Like the flutter of confetti, the wedding season will soon be showered with surveys on the extor-tionate price of today's nuptials.
However, I can non-exclusively reveal that last year's figures priced the cost of the average wedding in Britain at US$31,000. Furthermore, the happy day takes its toll on the planet, contributing around 14.5 tons of carbon dioxide per event.
As nobody wants to put a damper on proceedings by lingering on the fiscal and ecological fallout, offering up your wedding list to a higher purpose other than the continuing accumulation of consumer goods seems like a good trade-off. After all, in an age when the average household collects around 90 appliances, frankly, who needs another toaster or kettle?
The lite-green (if not pistachio) thing to do is to have an eco-themed list, featuring fairly traded kitchen utensils and organic duvets. But really the true `ethical' list is the alternative charity list, where guests fork out for library books, goats or beehives to be donated, on their behalf, to communities, usually in the developing world.
A herd of goats, for example, provides milk, more goats and meat. So, in effect, these are gifts that keep on giving and, not surprisingly, they have been a huge hit. However, because the lists trade on ingenuity (such as donating redundant Kalashnikovs, converted by local metalworkers into farm implements), you should expect some confusion from guests hell bent on giving you champagne flutes.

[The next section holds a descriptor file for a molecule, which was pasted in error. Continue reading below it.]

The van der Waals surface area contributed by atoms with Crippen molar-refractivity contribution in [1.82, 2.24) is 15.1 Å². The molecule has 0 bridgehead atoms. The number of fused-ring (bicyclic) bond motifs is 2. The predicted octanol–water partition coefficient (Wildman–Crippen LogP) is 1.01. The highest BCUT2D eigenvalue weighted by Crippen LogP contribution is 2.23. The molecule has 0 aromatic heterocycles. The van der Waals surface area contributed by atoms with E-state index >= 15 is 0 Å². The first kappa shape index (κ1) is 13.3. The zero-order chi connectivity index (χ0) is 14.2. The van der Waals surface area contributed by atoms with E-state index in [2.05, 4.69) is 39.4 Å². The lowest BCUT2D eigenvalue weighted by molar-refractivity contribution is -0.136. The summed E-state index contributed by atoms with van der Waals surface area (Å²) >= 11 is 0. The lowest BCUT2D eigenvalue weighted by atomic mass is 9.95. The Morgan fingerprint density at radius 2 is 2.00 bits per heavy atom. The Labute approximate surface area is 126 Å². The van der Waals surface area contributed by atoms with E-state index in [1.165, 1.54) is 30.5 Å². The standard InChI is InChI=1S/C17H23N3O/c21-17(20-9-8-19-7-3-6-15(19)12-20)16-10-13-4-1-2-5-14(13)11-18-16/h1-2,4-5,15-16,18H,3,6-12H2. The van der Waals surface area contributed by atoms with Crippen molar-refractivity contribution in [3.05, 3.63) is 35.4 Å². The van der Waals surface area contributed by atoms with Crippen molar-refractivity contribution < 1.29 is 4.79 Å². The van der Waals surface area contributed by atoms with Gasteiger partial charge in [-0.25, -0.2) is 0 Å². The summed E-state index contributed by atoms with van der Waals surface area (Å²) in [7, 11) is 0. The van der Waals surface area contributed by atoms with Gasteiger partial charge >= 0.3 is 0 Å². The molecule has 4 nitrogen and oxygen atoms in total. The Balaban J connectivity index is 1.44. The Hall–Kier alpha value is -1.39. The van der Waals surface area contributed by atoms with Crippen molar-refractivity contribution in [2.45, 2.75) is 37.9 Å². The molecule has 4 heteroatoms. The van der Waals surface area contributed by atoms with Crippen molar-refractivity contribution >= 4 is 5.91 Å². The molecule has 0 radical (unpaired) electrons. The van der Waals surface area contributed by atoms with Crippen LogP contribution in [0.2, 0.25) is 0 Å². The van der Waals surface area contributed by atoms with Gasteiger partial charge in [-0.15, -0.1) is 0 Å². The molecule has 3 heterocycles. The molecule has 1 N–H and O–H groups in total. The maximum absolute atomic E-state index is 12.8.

Neither is the new breed of ethical gift list contention free. Some people question the wisdom of parachuting (metaphorically speaking) livestock into impoverished or drought-stricken areas where they can become just one more mouth to feed.
However, so far there is little evidence of such negative impact and plenty of positive feedback. But this comes with the proviso that you open a list with one or more of the main operators -- such as World Vision, which runs the Alternative Gift Catalogue (www.greatgifts.org) and, incidentally, claims to have been the originator of the `charity goat.' Last year alone it sold 22,614 goats. Similarly, there's Oxfam Unwrapped (www.oxfamunwrapped.com), which has just launched a new-look wedding catalogue, and Good Gifts (www.goodgifts.org), an adjunct of the Charities Advisory Trust, which does a good line in supplying goats to war widows in Rwanda, for example. All of these projects are run by, or in conjunction with, development experts.
Don't expect to please everybody back at home, though. Some of your guests may subscribe to the view that the alternative list is just another way of displacing frenzied Western consumerism. The truly sustainable wedding list, they might argue, is the one with nothing on it.
According to research by the Charities Aid Foundation, women between the ages of 35 to 44, and 55 to 64 are more likely to contri-bute to charity than men. So, if you're still determined to raise enough for solar panels for a mobile clinic (US$10,400, World Vision), you might want to aim your invites at this particular guest demographic.